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Tacos made with carnitas filling

Carnitas, literally "little meats," is a dish of Mexican cuisine. It is made of pork which has first been braised or roasted until tender, and then pan-fried or sauteed until browning occurs.

Pork carnitas are traditionally made using the heavily marbled, rich 'boston butt' or 'picnic ham' cuts of pork.[1] The 6–16 lb (3–7 kg) sections are usually cut down to a workable (6–10 lb) size and seasoned heavily before slow braising or deep frying. At this stage, the collagen in the meat has broken down sufficiently to allow it to be pulled apart by hand or fork or chopped with a cleaver.

Carnitas are typically served with chopped coriander leaves (cilantro) and diced onion, salsa, guacamole, tortillas, and refried beans (frijoles refritos).

It can be a dish by itself, or an ingredient in tamales, tacos, tortas, and burritos.

Traditional carnitas[edit]

The traditional way to cook carnitas is in a copper pot which disperses the heat evenly (one may use any thick-bottomed pot to get the same result) in a process very much reminiscent of confit. Lard is used to cover the dish in proportion to the amount of meat being cooked. Once the lard has melted, pork and flavorings are added (usually salt, chile, cumin, oregano or Mexican oregano, marjoram, thyme, bay leaf, and crushed garlic cloves). Traditional carnitas are then made by a process of simmering the meat in the lard until tender over a very low heat. Once appropriate tenderness is achieved, the heat is turned up and the outside of the pork begins to crisp. The carnitas can then be cooled, shredded, and served in any manner as desired or appropriate for a given recipe.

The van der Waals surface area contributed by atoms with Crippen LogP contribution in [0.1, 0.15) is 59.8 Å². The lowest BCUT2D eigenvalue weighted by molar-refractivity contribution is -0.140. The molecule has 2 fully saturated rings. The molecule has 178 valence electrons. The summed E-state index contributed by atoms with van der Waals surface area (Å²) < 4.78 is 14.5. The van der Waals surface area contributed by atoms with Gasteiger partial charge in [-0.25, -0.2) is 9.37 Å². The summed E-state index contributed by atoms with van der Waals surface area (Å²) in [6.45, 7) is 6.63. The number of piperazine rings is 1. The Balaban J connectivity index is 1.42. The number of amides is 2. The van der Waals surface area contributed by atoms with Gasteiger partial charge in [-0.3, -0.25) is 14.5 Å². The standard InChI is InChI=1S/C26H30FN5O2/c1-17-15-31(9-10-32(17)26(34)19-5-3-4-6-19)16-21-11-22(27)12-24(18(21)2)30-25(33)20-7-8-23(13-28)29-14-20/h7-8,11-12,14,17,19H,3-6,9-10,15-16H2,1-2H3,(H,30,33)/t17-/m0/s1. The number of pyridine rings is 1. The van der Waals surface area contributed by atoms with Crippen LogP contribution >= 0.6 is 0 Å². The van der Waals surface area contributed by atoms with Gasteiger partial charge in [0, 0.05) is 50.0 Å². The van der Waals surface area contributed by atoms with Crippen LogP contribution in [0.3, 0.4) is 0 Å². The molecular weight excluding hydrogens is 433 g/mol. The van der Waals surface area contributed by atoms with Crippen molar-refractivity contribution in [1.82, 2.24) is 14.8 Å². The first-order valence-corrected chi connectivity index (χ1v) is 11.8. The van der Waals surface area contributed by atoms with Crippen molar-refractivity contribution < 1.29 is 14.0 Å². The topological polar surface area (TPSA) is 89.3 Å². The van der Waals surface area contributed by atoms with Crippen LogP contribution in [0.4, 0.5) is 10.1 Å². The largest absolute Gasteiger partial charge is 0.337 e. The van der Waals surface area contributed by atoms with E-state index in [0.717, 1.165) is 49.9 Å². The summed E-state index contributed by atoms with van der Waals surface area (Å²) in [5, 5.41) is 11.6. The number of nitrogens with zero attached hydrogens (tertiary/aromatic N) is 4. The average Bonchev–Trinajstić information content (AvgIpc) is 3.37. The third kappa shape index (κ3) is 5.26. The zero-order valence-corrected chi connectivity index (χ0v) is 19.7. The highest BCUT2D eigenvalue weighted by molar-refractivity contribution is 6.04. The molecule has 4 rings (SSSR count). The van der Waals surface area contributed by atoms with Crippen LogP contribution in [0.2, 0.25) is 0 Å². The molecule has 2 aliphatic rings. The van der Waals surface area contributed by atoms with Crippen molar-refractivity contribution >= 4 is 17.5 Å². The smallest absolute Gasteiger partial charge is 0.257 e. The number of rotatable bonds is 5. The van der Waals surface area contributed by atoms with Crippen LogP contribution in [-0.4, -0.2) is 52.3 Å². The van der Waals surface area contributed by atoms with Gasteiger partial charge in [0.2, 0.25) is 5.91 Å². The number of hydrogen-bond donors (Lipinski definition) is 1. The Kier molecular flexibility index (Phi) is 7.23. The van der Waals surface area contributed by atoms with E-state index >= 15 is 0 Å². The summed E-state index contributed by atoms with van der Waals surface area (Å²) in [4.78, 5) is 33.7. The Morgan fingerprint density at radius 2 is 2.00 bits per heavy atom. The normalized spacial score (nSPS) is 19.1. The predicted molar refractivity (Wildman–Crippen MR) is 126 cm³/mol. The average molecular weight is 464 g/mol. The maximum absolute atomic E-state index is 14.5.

See also[edit]


  1. ^ "Carnitas." Food Resource, Oregon State University. Accessed June 2011.

External links[edit]